Suicidal thoughts as explained by psychology textbooks address the obvious: a sense of helplessness and despair; excruciating sadness; debilitating pain. All viable depictions of a festering mental illness, but lacks the minute details that go unaddressed, misunderstood, and often sought after when it’s far too late. Wishing for death isn’t as much a literal and tangible request as it is a call upon death itself. The chance to face it, to argue with it, to invite it to casual conversation over coffee and croissants. It is accepting death’s friend request, stalking its history, looking for commonalities that suggests a potential kinship and obscure level of understanding. Wanting to die is much, much more than just.. that.
Suicidal thoughts as explained by someone who carries them around like a gothic accessory requires deeper introspect. One must pick apart the most vulnerable section of the psyche to interpret such longings. A gardener understands that to rid of a weed he must pull at the root because cutting down the visible plant will only be a temporary fix. Like this, a (somewhat-functioning) suicidal person knows that to rid of his illness he must recognize all that contributes and address these head on through therapy, medication, or getting it all out by way of word purge via blog. With the latter, I progress..
Wanting to die means growing accustom to the mutt emotion that is bred from melancholy and rage. It is forgetting simple vocabulary and the inability to recall memories or facts. It is eating aspirin for fourth-meal to tranquillize the beast that claws from inside of the scalp, picking toward the epidermis to escape. It is reminiscing on days when skies were clear and “living” wasn’t a verb that received much attention. It is laying in bed, following the path of the ceiling swirls until the mind has gotten far enough away to taste freedom, only to be pulled back into shore when the sound of a slamming cabinet or mumbled conversation reminds you that your passport to depart from reality has been denied.
Wanting to die entails outlining pockets of life that your death would alter: people who would weep for your presence and hurt from your passing; items on a bucket-list you’d never cross off, like traveling to Australia or learning to play Styx on the piano; best-selling books that you’d never get to finish and television shows that you’d never get wrapped up in. It is emotional illness manifesting itself physically so that calling in sick for work is legitimate. It is feeling as though any potential contribution you may have toward a conversation is irrelevant.. and probably unwelcome anyway. It is feeling these suppressed thoughts pace back and forth between the right and left hemispheres, surfing the synapses, trying to outswim the tsunami.
Wanting to die makes meaningless copulation a three-some as it climbs into bed with you after failed attempts to break the numb; it is the morning after pill of self-disgust. It is finding comfort in your exclusive relationship with alcohol-induced blackouts and avoiding those friendships that don’t embrace this significant other. It is superficial conversation that seeped out of the elevator, saturating other aspects of your life that weren’t always forced interaction. It is pedal to the metal driving, flirting with the median and hoping for a semi, not a multi-passenger sedan adorned with any decal vouching for athletic children or an honor student.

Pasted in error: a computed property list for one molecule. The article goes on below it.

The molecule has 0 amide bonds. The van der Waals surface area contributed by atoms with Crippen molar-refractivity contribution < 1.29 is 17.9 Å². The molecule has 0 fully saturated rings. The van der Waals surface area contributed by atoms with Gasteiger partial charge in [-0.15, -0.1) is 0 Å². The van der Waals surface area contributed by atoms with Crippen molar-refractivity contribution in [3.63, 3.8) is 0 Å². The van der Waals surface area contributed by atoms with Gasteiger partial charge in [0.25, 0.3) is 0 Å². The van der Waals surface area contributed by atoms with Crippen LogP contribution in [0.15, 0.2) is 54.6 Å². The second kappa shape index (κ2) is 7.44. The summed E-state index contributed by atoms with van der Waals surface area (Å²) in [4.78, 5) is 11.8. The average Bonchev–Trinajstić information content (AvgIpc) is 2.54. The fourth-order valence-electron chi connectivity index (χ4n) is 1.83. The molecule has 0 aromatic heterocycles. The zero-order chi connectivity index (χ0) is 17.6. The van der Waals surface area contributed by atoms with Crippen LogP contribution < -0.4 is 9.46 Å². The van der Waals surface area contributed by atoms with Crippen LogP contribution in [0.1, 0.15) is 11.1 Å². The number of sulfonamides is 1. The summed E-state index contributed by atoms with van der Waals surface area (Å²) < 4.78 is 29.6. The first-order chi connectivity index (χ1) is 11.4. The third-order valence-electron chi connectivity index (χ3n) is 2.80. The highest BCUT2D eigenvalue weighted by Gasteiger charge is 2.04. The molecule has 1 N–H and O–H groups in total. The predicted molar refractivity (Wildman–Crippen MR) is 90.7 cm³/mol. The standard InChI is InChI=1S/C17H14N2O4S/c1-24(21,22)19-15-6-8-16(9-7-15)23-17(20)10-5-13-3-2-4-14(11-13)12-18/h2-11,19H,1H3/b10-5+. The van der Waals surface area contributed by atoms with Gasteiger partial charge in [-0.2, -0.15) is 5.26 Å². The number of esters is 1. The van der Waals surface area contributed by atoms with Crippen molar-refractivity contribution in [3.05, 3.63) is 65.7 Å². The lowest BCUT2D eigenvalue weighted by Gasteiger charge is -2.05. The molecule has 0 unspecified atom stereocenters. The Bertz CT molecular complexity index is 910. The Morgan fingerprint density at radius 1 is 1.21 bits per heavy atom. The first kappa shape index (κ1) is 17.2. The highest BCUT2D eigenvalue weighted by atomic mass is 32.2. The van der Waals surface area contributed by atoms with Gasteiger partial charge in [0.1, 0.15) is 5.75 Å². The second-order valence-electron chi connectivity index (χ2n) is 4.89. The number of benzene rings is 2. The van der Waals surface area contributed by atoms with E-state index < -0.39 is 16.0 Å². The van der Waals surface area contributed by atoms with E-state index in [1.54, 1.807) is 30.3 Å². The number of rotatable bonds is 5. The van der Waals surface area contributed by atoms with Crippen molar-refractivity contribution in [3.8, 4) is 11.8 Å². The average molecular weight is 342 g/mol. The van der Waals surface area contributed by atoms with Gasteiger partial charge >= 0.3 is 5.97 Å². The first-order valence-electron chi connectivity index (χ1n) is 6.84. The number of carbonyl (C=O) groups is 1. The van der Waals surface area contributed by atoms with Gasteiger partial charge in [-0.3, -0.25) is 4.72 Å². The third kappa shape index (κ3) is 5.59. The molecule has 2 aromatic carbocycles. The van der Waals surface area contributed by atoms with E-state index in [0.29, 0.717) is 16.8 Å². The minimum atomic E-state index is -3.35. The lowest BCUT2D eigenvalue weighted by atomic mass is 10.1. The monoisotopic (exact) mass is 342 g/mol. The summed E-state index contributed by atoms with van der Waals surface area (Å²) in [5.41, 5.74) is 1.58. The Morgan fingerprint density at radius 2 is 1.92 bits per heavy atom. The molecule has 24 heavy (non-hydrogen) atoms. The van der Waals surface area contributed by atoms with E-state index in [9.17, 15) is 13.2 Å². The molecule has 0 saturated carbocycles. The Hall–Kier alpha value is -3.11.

Wanting to die travels with an entourage of guilt, shame, and remorse. It is watching a documentary on poverty and cringing at the skeletal figures, born without a chance. It is passing a homeless man carrying a sign that begs for his children’s weekly meals. It is volunteering with Rwandan refugees, an ocean away from genocide and the family members that it stole from them. It is fantasizing about your own lifeless body in a coffin and feeling at peace with this visual but wincing when the camera pans out to those who mourn, those who naively thought people only fall fatally victim to disease, accident, random (or intentional) criminal acts; but never the victim’s own selfishness. It is taking all of this in, realizing someone always has it “worse”, but waving around your Doctor’s prescription as a signed declaration, as your right to hate life anyway.
Wanting to die is the silence that stabs your aorta, and twists into the four chambers when someone you love reaches out for answers, for understanding, for anything. It is when this person who genuinely cares about your well-being, so much so that they are kneeling down as a way to literally welcome the weight of your troubles onto their shoulders; but you can’t explain to them why it will not help, why this weight cannot be distributed.
Most of all, wanting to die is the fear of the unsympathetic who take honesty out of context and morph it into a public display of conceit and a cheap cry for help. It is the harsh realization that maybe there is truth in their presumptions. It is harboring these thoughts alone, cultivating a petri dish of f-cked up that lacks scientific reason. It is feeling apprehensive of unveiling the truth in paralyzing suspense from the consequences that may potentially succeed.
Wanting to live is being stronger than wanting to die. It is being brave enough to introduce this dark passenger to those I have been hiding him from for so long. It is knowing that most won’t understand, many won’t believe, but maybe — just maybe — a few will be prompted to shine light on their own shadow. And in this case, I’ve reserved a few extra seats at brunch.